Winds, at times exceeding gale force velocities, shut down fishing on Tuesday. Once the wind settles, we likely will be dealing with extraordinary low tide levels until a wind shift to the south or east takes place.

Frank Ritche sent a note asking a question that often comes from readers. Ritche said he knows popping corks are one of the most popular and productive ways of fishing for trout and reds; however, he has used them many times and has only caught a hard head and gafftop. “Can you give some tips on how to use them?” he asked.

Ritche’s experience with popping corks is not uncommon, especially among newcomers to using the technique.

First, many anglers associate them with bobbers used in freshwater fishing where the main purpose is to let you know when a fish is nibbling on the bait. Popping corks, used properly, are considered a technique for attracting fish.

The popping sound that comes from a quick jerk of the cork resembles a trout popping the surface in pursuit of a baitfish or shrimp. The key to success with a popping cork is to imitate the sound of a fish popping the surface.

Besides the sound, popping corks keep a live shrimp or finfish suspended in the water and when the sound attracts a fish to the spot, bait is present.

The sizes of the corks are a factor. The large corks work best in deeper waters and in choppy conditions. Smaller corks are preferred in shallower waters where the sound does not need to be as loud.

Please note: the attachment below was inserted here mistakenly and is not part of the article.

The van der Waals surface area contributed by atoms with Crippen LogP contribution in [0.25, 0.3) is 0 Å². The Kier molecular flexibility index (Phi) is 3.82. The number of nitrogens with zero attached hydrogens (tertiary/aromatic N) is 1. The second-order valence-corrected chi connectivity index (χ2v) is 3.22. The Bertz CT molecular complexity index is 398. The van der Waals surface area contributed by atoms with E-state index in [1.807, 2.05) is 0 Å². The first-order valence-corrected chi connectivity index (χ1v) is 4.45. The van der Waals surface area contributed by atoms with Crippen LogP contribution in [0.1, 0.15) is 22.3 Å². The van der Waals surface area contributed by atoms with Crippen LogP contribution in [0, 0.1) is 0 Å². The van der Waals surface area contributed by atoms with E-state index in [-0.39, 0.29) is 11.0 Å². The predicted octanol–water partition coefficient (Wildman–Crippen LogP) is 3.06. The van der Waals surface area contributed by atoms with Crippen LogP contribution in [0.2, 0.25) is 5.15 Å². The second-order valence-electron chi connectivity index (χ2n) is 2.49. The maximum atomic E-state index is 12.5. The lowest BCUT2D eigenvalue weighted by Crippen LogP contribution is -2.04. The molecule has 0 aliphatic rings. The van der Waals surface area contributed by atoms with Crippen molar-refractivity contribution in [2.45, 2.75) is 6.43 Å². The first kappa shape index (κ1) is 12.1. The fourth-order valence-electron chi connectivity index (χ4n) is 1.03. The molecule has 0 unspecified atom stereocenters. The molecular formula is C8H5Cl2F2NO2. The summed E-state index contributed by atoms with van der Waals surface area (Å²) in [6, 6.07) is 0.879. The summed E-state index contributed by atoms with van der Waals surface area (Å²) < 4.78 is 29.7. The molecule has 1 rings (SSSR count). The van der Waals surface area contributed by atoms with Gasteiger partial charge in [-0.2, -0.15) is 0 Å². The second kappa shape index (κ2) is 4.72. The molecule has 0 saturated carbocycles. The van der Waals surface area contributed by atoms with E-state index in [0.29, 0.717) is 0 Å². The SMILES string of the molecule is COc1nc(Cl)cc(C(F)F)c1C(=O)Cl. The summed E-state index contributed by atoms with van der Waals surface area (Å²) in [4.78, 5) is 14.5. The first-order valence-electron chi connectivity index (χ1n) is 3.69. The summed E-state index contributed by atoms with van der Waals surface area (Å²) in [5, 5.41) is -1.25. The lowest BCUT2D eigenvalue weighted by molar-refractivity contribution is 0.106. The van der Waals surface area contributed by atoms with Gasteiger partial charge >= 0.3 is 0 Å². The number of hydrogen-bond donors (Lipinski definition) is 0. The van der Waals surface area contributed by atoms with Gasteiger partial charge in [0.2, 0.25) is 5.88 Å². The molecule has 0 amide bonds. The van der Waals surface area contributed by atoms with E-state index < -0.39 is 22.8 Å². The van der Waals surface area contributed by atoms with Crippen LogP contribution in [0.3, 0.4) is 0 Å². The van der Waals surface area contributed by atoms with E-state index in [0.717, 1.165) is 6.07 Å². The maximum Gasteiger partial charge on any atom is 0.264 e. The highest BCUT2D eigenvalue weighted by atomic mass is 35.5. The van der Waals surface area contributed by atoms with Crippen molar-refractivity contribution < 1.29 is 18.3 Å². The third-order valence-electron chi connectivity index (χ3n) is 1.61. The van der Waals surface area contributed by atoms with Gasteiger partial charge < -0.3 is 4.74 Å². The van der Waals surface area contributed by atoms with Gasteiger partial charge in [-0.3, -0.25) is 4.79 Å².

The length of the leader is important. A longer leader is needed in deeper waters, while a shorter one is preferred when working the birds in the bay or drifting feeding slicks.

I have used leader lengths from 12 inches (when working the birds or fishing shallow grassy areas) to 5 feet (once when fishing the Bolivar Gas Wells when “Kraut Grass” was thick near the bottom). Normally, a length of 18 to 24 inches is the most common used around the Galveston Bay Complex.

For newcomers, I recommend the commercial popping corks rigged and ready for use. A monofilament leader is my preference over coated wire. Once the beginner starts, it is not long before they begin making their own rigs with all sorts of variations.

Hooks are also important. Use as small a hook as possible to allow the bait to move freely. Sizes 6 and 8 treble hooks are very popular.

Reel Report

Capt. Joe Kent is a columnist for The Daily News. To get your catch in the Reel Report, call 409-683-5273 or email

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